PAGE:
The second reading of the Charities (Protection and Social Investment) Bill in the House of Commons is scheduled for 3 December. BWB, ACEVO, BOND, DSC and CFG have briefed MPs outlining a number of serious concerns about some of the new powers to be given to the Charity Commission, and suggesting ten amendments to the Bill. The collective view is that some of the powers lack sufficient safeguards andthreaten the independence of charities, and should therefore be amended or deleted. The proposed amendments are:
1. Charity Commission power to give warnings to a charity
- It should be made absolutely clear that this power cannot be used to force trustees to fetter the future exercise of their fiduciary powers. As currently drafted, a charity could be given 24 hours’ notice to take certain action - for example, to cancel an event, stop campaigning, fundraising or funding an organisation and this action could be long term or continuing as there is no time limit or review period.
- Failure to comply with a statutory warning (particularly as there is no independent right of appeal) should not automatically be evidence of misconduct or mismanagement by a charity. The Commission already has a range of adequate tools in its armoury if there is evidence of misconduct or mismanagement.
- Trustees should be given adequate notice of the commission’s intention to issue a statutory warning. We are suggesting 28 days. If it is more urgent, then other protective remedial powers exist.
- There should be a right to appeal a warning to the Charity Tribunal. The current option - judicial review - is an expensive, protracted route to challenging the commission’s decisions.
2. Automatic disqualification from being a trustee
- Inclusion on the sex offenders register should not automatically disqualify a person from acting as trustee of a charity. It works against a desire to rehabilitate offenders, and it is illogical that sexual offenders should be ‘unfit to be in a position of trust’, whereas those found guilty of other serious offences ( such as murder or arson) would not be automatically disqualified. Sex offenders are subject to a strict vetting and barring regime and could not volunteer with children, young people or vulnerable adults.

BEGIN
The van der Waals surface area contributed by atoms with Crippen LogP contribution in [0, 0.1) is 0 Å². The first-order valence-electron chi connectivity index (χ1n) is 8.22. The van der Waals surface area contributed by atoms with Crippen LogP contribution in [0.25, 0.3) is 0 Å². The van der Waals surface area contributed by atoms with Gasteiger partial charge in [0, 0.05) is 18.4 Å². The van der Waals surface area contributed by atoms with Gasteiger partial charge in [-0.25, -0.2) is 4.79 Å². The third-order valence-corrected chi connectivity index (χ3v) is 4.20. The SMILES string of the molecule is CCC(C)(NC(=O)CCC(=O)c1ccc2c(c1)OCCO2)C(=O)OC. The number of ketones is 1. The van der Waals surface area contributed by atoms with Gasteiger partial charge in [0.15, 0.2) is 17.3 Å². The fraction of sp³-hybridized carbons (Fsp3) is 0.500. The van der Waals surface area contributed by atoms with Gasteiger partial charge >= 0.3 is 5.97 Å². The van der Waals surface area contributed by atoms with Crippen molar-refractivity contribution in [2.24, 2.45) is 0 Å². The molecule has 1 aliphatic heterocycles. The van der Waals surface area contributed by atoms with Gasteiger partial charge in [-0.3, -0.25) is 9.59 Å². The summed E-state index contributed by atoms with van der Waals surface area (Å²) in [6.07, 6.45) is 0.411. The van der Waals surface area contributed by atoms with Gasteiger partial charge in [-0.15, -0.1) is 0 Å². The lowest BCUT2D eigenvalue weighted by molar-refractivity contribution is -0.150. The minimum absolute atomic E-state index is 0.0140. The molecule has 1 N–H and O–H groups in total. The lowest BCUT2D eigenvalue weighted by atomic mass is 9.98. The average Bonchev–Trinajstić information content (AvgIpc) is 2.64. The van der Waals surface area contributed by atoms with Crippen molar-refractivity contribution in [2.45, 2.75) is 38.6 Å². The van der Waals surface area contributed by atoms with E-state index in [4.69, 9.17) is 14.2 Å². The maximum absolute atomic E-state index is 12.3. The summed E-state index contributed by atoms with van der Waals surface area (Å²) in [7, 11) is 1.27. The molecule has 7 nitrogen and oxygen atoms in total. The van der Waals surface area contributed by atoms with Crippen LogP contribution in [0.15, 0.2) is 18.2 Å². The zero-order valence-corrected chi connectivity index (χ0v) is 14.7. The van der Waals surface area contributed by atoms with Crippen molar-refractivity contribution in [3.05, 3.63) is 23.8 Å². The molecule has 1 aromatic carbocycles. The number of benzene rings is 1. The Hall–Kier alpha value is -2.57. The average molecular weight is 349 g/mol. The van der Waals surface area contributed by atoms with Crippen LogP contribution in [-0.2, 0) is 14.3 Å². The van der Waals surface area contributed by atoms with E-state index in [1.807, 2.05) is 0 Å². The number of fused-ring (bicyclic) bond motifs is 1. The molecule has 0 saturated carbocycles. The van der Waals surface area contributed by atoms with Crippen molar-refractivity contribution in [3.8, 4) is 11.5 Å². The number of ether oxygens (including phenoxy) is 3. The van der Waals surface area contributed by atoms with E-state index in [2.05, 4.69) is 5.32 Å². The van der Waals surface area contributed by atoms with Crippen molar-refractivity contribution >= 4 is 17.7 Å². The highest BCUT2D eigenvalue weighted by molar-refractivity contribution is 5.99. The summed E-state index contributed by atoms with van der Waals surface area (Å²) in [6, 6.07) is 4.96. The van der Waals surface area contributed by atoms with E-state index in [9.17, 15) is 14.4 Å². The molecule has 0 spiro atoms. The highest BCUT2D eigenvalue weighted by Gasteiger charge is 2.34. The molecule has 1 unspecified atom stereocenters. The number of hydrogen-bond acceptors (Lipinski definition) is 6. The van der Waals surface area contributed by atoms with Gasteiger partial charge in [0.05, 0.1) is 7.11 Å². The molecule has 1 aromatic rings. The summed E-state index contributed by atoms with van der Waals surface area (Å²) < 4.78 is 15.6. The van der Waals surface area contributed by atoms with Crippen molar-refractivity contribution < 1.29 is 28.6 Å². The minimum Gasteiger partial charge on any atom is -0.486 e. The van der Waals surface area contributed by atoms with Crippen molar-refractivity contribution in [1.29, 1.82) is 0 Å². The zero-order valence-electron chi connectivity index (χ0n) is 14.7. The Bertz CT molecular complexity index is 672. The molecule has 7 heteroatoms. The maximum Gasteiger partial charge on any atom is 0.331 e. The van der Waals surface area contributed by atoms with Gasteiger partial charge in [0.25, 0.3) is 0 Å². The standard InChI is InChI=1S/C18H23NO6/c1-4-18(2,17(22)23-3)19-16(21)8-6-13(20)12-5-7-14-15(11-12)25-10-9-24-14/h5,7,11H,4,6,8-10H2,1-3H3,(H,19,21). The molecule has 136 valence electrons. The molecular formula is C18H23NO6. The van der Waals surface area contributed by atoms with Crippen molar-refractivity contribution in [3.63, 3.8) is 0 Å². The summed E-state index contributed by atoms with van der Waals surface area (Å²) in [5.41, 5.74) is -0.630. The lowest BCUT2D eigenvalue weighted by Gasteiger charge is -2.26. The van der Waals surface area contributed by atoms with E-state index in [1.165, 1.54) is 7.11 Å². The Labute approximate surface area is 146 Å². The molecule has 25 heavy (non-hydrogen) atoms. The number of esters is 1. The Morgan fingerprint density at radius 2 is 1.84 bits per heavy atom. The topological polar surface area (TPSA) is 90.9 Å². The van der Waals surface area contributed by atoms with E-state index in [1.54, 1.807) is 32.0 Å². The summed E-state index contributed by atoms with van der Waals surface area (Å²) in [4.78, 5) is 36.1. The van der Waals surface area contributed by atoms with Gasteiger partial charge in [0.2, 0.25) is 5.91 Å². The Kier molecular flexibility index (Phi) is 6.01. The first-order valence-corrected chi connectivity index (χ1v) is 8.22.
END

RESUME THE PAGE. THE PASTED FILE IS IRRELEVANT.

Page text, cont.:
3. Power for the Charity Commission to disqualify trustees
The commission should not be able to disqualify a person merely because it considers that person is unfit, and their general conduct ( whether past or present and whether or not related to a charity) might damage public interest in charities. This power is far too broad and is unnecessary in the light of the other proposals in the Bill relating to the commission’s power to disqualify trustees.
If you are in agreement, please circulate the briefing to your MP, local contacts and anyone else who can assist. The second reading is scheduled for 3rd Dec.
Posted on 02/12/2015 in BWB NewsBack to Knowledge